Music Fans Discover The South's Rich And Complex Heritage
STEVE INSKEEP, HOST:
Ashley Capps - he's a music promoter who we met yesterday in this lovely city. For decades, he's booked bands into Knoxville theaters, churches and clubs. And his business has spread across much of this region. Today, his properties include Tennessee's annual Bonnaroo Music Festival. Let's listen to him.
ASHLEY CAPPS: There's a renaissance going on in the South in many ways. And I think there's a cultural renaissance where many people are really discovering the rich and complex heritage of the South and becoming more and more curious about it and wanting to explore it and embrace it and not necessarily sweep the darkness under the rug.
INSKEEP: In Whitesburg, Ky., I was talking with a former coal miner. And on his way to telling a story about something else, he said the following phrase. At the time, I was in a punk rock band called Black Lung.
CAPPS: (Laughter) I love that. That's an interesting thing, I think, about Southern traditions - is I think there's a raw essence to a lot of Southern art - music, literature - that is punk rock and avant-garde, in a sense. And I think that's one of the richest vitalities that you can find in this region and that does influence artists and encourage them to, you know, not only explore those tangents, but also to make them their own.
So like, right here in Knoxville, you know, if you look at the literary traditions of you know, James Agee, Cormac McCarthy, Nikki Giovanni - a lot of the music that was created either here or around here, there's an edge to it that is punk and avant-garde.
INSKEEP: Music promoter Ashley Capps thinking of the great novelist Cormac McCarthy - "All The Pretty Horses," "No Country For All Men" - as a punk rocker.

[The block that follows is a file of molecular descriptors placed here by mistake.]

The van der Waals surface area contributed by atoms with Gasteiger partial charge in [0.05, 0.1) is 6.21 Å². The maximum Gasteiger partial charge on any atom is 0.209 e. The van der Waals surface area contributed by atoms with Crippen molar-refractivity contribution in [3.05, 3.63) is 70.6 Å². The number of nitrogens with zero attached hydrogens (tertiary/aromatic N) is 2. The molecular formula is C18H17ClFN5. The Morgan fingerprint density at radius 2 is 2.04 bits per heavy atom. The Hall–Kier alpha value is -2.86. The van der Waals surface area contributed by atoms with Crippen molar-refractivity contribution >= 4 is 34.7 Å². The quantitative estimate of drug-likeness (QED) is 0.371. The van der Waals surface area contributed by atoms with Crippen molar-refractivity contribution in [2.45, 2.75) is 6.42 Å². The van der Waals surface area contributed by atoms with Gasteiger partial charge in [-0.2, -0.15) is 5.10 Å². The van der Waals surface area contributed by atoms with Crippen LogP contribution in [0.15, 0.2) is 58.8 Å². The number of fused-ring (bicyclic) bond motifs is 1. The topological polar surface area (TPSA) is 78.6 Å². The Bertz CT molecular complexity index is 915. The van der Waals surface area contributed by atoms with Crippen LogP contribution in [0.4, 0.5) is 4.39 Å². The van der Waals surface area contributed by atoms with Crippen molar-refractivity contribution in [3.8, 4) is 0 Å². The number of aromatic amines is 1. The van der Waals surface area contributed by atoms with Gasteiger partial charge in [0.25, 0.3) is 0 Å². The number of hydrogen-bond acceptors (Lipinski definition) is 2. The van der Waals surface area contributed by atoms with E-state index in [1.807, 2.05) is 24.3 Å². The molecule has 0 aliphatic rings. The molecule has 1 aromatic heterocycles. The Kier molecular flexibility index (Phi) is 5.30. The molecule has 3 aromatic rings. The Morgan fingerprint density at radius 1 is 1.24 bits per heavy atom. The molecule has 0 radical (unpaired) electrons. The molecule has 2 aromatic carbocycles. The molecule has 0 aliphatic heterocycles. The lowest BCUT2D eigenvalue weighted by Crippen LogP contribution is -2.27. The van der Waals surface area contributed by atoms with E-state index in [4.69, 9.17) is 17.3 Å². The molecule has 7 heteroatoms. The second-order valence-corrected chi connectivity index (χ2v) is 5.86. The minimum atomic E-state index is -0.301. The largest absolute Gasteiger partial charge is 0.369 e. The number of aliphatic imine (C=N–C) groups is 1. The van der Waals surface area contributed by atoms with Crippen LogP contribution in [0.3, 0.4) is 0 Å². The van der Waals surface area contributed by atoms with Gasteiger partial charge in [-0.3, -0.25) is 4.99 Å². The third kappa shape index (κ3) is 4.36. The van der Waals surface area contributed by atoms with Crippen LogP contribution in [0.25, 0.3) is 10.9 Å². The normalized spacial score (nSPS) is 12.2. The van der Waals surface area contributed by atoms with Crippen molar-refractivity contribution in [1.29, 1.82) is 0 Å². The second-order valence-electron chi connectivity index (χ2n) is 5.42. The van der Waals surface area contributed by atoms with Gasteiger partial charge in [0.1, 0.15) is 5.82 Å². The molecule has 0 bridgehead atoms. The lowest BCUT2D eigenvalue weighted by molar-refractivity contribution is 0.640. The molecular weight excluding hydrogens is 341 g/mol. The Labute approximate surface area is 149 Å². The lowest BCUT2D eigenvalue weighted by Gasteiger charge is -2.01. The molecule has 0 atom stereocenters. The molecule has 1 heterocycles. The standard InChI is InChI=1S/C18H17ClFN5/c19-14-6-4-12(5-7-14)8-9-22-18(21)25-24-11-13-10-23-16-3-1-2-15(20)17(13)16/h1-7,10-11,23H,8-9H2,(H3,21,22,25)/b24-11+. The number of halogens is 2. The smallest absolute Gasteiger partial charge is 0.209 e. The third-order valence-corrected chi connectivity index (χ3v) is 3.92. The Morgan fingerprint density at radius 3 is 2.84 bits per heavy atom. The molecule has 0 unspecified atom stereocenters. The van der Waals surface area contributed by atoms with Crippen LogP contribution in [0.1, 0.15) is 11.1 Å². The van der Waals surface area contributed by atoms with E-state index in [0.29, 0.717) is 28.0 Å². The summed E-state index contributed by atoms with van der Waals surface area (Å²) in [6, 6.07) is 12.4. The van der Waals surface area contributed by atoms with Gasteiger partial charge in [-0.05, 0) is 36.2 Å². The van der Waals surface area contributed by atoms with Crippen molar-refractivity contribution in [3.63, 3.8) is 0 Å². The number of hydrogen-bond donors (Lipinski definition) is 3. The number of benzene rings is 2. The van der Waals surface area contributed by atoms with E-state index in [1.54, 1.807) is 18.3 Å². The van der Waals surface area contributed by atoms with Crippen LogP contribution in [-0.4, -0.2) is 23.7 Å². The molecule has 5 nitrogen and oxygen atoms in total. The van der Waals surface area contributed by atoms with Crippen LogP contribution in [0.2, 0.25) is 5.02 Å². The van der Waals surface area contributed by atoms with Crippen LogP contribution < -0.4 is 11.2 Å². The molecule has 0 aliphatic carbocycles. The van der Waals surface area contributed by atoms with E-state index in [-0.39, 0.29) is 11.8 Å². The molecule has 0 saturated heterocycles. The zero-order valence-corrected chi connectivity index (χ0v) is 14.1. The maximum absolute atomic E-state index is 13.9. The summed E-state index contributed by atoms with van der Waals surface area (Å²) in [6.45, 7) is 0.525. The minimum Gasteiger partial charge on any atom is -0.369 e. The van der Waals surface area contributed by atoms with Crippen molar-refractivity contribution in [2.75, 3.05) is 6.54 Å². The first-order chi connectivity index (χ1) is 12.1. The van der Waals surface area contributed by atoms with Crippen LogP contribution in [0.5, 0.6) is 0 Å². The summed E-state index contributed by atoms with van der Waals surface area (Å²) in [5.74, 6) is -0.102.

Chris Green of Berea College has been with us all morning. What do you make of that, Chris?
CHRIS GREEN: Well, I think it's about the history of people who have been in exile since they first came over from the British Isles, people meeting the Native Americans here who were in exile and making their own way together, making music from that exile. They were not part of the systems of power on the coast. They're part of the systems of our capital government.
INSKEEP: You're saying that people in Appalachia have always had a relationship as outsiders to people in power?
GREEN: Yeah, absolutely.
INSKEEP: And also it's a place of struggle, isn't it?
GREEN: It's a place of people struggling together, making their way. They see it not as struggle, but as the opportunity to be together and to have fun while they're doing it.
INSKEEP: OK. Chris Green, stay with us.
We want to introduce you to one more Knoxville musician. We've heard from him this morning. We're going to hear from him again. RB Morris has been warming up this crowd. Fire away, sir.
R.B. MORRIS: (Singing, playing guitar) It was a long time ago. I was on the road, heading through my hometown and moving on. It was a cold winter day. Snow began to fall. I needed a ride, and so I called. And she met me on the street. I threw my gear in back, and she said she'd ride me out till the roads got bad. Transcript provided by NPR, Copyright NPR.